Helena is where it all began for Tony Diggs.
Now, the player-turned-manager’s career has come full circle as he returns to the Capital City as the 2013 manager for the Helena Brewers.
“It is pretty special,” the 46-year-old Diggs said last Friday from his new digs inside the Kindrick Legion Field clubhouse. “Not many guys get a chance to see both sides of the fence, so to speak, as a player and then later on as a coach or manager. And to be back in the place it all started for me as a player is special.”
A lot has changed since Diggs first came to Helena in 1989, after being drafted by Milwaukee in the sixth round of the amateur draft. The city has grown, the bleachers and locker rooms at Kindrick have been updated, and he said the playing surface in the ballpark is better than what he remembers. But 24 years later, one thing that hasn’t changed is Diggs’ appreciation for baseball. You can see it in the infectious smile he wears, the one that screams, “I love my job.”
“To be able to stay a part of this game as a coach or manager has been a great opportunity for me and my family,” he said. “We’ve seen a lot of different places because of it, but to be able to experience the love of your life as far as having it as your work, that’s pretty special in itself.”
Following stints as a hitting coach in the Cardinals’ and Brewers’ minor league systems, Diggs took his first manager job in 2008 when he was hired to lead the Arizona League Brewers. He was there for the last five seasons, winning the championship and Manager of the Year award in 2010. With a number of players on the 2013 Brewers roster coming up to Helena from the AZL, Diggs sees a tremendous advantage.
“They know me as a person, they know what my expectations are,” he said. “I’ve had an opportunity to see them, evaluate them and know what their strengths and weaknesses are.”
Diggs said that will allow him more time to familiarize himself with the new acquisitions. He remembers what it was like coming into that first year as a pro.
“Bright-eyed and bushy-tailed, not knowing anything about the professional sport of baseball,” he said. “You’ve played baseball, but it’s a whole different atmosphere when you get to this level.”
Diggs never did crack the major leagues in his eight seasons as a player, though he reached Triple-A briefly in 1993, ’95 and ’96.
“You’re just below the big leagues and you’re actually in a position where you’re hoping and waiting for that call to be able to go there,” he said. “It didn’t really happen for me but, nonetheless, that didn’t take away from the experience I had as a player. Because I cherished every minute of it.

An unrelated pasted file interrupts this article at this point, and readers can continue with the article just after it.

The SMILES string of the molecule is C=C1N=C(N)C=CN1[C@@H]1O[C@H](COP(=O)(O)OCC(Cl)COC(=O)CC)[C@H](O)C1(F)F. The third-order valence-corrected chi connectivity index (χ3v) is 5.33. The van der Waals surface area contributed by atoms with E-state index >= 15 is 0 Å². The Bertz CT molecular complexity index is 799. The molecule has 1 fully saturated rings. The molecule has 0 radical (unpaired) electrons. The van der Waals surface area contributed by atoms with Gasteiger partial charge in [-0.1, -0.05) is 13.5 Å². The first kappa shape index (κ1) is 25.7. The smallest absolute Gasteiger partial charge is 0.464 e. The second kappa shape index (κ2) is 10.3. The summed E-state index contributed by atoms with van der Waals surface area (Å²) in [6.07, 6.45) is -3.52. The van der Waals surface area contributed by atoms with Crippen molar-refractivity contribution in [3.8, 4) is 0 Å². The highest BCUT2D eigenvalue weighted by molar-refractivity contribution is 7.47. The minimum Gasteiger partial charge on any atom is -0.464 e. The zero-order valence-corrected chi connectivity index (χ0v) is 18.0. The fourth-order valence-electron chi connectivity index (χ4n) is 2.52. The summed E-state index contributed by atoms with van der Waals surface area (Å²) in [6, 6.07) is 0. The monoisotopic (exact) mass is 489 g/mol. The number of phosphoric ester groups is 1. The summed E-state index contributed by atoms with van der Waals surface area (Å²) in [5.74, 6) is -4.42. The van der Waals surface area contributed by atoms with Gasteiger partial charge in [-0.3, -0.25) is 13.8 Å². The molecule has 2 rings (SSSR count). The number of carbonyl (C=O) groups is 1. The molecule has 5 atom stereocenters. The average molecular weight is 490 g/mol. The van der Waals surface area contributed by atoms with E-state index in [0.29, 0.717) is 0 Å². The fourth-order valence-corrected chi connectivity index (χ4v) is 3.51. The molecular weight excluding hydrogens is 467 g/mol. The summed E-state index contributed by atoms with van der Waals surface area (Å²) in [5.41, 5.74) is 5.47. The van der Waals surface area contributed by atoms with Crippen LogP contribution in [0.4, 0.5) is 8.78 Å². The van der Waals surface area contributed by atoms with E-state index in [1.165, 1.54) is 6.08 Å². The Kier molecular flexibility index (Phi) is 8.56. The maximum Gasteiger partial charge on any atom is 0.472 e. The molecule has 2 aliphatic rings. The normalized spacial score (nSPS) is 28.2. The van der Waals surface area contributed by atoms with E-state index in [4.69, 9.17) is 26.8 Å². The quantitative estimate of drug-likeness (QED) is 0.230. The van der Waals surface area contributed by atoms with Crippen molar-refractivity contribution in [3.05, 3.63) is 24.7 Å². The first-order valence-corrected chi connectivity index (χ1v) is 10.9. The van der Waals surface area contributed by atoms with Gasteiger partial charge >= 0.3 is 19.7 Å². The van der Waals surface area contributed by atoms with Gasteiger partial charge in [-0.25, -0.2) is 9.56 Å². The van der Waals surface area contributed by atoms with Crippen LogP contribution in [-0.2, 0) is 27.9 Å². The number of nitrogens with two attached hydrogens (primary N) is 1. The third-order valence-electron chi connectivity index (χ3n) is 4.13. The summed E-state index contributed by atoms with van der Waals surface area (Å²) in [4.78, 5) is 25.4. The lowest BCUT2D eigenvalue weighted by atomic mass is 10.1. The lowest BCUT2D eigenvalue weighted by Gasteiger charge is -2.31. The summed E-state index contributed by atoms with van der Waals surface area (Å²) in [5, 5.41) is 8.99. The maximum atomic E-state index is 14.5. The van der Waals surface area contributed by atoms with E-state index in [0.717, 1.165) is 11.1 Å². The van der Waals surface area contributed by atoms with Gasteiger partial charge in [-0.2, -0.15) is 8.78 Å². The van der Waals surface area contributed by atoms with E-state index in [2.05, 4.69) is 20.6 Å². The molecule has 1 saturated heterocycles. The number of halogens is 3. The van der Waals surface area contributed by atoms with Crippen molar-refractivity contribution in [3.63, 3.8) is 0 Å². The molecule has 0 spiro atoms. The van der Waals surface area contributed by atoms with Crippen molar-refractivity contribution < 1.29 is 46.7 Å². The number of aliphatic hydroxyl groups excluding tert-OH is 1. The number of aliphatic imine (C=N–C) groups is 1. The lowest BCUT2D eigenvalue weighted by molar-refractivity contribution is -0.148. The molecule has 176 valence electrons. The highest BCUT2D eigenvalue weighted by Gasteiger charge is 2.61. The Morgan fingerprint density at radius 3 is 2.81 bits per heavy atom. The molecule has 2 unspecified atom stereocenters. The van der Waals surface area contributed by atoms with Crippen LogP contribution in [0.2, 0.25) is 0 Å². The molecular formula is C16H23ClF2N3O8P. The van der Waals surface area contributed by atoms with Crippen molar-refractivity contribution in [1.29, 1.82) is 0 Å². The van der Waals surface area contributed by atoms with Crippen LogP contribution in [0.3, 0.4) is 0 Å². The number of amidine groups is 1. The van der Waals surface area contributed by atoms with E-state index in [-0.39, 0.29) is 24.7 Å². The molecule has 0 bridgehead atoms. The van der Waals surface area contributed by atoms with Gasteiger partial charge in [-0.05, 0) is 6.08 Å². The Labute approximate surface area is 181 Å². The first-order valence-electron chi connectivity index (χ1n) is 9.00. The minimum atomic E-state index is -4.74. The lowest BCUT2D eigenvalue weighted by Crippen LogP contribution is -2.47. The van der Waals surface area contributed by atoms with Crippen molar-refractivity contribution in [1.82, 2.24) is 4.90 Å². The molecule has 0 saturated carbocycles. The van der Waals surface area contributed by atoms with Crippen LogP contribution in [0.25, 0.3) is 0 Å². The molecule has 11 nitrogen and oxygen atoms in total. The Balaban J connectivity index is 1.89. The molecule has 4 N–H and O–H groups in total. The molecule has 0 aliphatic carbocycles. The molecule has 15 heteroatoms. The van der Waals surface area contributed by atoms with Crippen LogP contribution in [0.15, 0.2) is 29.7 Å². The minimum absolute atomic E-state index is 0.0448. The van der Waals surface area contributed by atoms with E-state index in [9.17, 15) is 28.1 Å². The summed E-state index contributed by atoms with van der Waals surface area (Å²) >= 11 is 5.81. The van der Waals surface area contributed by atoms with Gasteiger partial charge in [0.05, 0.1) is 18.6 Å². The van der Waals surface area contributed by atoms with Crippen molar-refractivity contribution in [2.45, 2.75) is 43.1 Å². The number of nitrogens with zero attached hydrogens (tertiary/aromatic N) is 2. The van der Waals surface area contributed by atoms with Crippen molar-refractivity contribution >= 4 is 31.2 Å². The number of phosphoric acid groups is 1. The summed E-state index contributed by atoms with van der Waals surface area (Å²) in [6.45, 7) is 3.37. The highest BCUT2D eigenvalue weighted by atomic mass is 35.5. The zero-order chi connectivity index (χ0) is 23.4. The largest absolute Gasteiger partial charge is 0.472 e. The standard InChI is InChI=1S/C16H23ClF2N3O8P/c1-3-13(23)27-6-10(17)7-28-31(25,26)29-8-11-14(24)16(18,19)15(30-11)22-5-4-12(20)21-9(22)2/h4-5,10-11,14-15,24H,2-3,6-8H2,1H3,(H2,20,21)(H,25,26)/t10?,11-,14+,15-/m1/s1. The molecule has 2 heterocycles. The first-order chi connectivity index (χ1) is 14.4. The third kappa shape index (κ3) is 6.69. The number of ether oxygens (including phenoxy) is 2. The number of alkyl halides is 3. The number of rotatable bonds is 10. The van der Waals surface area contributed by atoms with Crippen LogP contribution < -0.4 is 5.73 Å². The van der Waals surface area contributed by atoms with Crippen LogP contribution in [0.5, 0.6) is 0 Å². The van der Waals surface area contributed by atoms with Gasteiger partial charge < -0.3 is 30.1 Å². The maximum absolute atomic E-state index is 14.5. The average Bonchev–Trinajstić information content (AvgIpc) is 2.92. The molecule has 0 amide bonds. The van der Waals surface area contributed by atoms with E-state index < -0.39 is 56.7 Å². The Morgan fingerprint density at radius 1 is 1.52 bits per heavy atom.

“Getting there is tough. I think a lot of players are going to find out that you can have natural ability, you can have all the tools, but you still have to learn how to use those and how to work. Everybody at this level is pretty even, so you have to learn how to outwork the next person, how to be more consistent, and hopefully all that work you do pays off.”
Diggs twice topped 30 steals in a season, including when he played in Helena, and he suited up at several positions in his career — playing everything except first base and pitcher, in fact.
“Ultimately, you’d like to be known as a one-position, everyday player,” he said. “You’re perfecting it, you’re in the lineup. But to be able to play multiple positions is a huge advantage, because you can still find your way into the lineup every day, and that’s where you want to be to hone your craft. I think (being a utility player) prolonged my career.”
While he has fond memories of a couple of championship teams he was a part of, winning isn’t everything to Diggs. He said he cherishes the relationships he’s made through baseball more than the hardware.
“There are still people I stay in communication with that I met here in Helena as players,” he said.
The sport has literally taken Diggs across the globe. He was the director of player development for the Intramural Baseball League of Australia in 2000 and 2001, and was a consultant for the Australian National Team at the 2000 Sydney Olympics. He and his wife, Tina, even relocated the family there during those years, and Diggs said two of his seven children were born in Australia.
“Baseball was probably about the fifth or sixth top sport in Australia,” he said. “It was great to be over there, in a beautiful country that was yearning to be able to learn this particular game.”